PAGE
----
At its worst, it's like dropping your boat's anchor in the middle of a hurricane at sea. Like, it is just impossible, because I'd get on and I would like, well, what's this about? Why do you have to photograph yourself like that?
And so what ended up happening is, she's a smart girl. She would just create different accounts.
By the fall of 2021, Nuala's life began to spiral. Diagnosed with anorexia, she began having chest pains and was hospitalized after her heart rate became dangerously low.
For me, I couldn't get skinny enough. I couldn't receive enough likes. I was just still in that mind-set that I needed to be skinny in order for these people online to like me.
What about peers and friends? Did you have conversations with them later about what had happened?
Not until after my second hospitalization. I found that even, like, during the eating disorder, I was — I didn't want to tell anyone, not even in the sense that I was embarrassed, but it was competitive for me.
I thought, oh, if I shared that I had anorexia with one of my friends, they might get a notion and they might become skinnier than me and they might get more likes. So I wouldn't tell anyone what was going on.
In December, the Mullens filed a lawsuit against both TikTok and Meta, the parent company that owns Instagram and Facebook, alleging that the addictive qualities of these platforms are causing and contributing to the burgeoning mental health crisis for teenagers.
It's one of hundreds of lawsuits against social media companies that come as the industry faces increasing calls for reform, including from President Joe Biden earlier this month.
Joe Biden, President of the United States: We must finally hold social media companies accountable for experimenting they're doing running children for profit.
(CHEERING AND APPLAUSE)
Social media companies have long been shielded from lawsuits because of what's known as Section 230 of the Communications Decency Act, a 1996 law that protected the companies from what users post on their platforms.
But the Supreme Court will consider challenges to the law later this month.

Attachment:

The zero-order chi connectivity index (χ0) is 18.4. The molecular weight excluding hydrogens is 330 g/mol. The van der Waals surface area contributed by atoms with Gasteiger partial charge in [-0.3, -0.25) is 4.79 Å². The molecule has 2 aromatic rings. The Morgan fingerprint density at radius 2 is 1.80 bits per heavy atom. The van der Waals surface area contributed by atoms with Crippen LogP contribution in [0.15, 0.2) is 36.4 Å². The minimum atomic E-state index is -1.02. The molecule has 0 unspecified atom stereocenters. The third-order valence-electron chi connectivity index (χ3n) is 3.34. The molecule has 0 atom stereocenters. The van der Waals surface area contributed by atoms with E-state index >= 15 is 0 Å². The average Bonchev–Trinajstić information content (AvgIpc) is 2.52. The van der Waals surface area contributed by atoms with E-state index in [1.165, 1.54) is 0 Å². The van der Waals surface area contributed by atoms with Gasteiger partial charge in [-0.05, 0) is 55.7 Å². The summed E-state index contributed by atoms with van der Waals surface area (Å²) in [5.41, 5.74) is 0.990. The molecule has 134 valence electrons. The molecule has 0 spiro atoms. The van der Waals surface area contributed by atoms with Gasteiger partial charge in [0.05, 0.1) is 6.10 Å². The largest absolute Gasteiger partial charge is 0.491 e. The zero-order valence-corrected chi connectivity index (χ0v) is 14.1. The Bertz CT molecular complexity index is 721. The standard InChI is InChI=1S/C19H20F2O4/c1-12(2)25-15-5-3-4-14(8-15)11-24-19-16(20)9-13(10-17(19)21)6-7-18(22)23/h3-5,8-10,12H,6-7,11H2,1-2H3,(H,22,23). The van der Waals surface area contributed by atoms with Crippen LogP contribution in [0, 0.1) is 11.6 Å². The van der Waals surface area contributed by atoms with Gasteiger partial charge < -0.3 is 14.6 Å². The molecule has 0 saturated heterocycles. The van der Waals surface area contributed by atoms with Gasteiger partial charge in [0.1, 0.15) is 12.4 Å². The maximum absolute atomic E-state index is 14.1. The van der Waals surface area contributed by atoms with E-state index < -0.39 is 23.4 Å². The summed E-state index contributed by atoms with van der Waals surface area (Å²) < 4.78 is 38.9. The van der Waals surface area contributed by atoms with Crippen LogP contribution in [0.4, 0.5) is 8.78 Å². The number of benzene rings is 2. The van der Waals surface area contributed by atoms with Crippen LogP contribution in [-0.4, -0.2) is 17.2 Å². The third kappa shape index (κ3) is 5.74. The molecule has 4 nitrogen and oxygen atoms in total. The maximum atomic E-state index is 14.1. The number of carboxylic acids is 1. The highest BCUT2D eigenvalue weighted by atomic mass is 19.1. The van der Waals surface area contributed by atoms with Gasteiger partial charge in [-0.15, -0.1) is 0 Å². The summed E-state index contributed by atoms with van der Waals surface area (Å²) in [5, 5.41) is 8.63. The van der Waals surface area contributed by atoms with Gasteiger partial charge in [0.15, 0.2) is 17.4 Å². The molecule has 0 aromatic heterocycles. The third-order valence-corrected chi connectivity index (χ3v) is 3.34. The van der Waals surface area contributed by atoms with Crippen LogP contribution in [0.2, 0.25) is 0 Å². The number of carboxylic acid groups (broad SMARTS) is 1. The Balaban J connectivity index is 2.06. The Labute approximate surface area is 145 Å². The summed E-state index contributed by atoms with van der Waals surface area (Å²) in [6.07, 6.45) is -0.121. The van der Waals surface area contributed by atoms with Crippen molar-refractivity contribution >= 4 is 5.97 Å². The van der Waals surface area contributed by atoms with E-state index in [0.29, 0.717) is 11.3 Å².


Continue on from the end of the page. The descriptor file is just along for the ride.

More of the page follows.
Imran Ahmed, CEO, Center for Countering Digital Hate: Right now, platforms have no responsibility for how their businesses cause harm.
Imran Ahmed is the CEO of the nonprofit Center for Countering Digital Hate.
In their recent report titled "Deadly By Design," the organization calculated that videos related to eating disorders on TikTok had been viewed more than 13 billion times. The organization also set up eight TikTok accounts, all posing as 13-year-olds, the minimum age allowed by law to be on social media.
After these accounts briefly viewed or liked body image and mental health content, more was quickly fed to them.
Within two-and-a-half minutes of opening an account as a 13-year-old girl, it's sending its self-harm content, within eight minutes, eating disorder content. Every 39 seconds in the first half-hour, they were receiving some sort of harmful content.
Both TikTok and Meta declined the "NewsHour"'s request for an interview, but a TikTok spokesperson told us that, last year, the company proactively removed more than 80 percent of all eating disorder content within 24 hours, and more than 70 percent of those videos received no views.
While Meta told the "NewsHour": "We want teens to be safe online and we don't allow content that promotes suicide, self-harm or eating disorders." The statement goes on to say: "Of the content we remove, we identify 99 percent of it before it's reported to us."
Jonathan Haidt, New York University:
If you get users when they're young, they will — there's a good chance it'll stay on for life. Everybody's competing for the teenagers.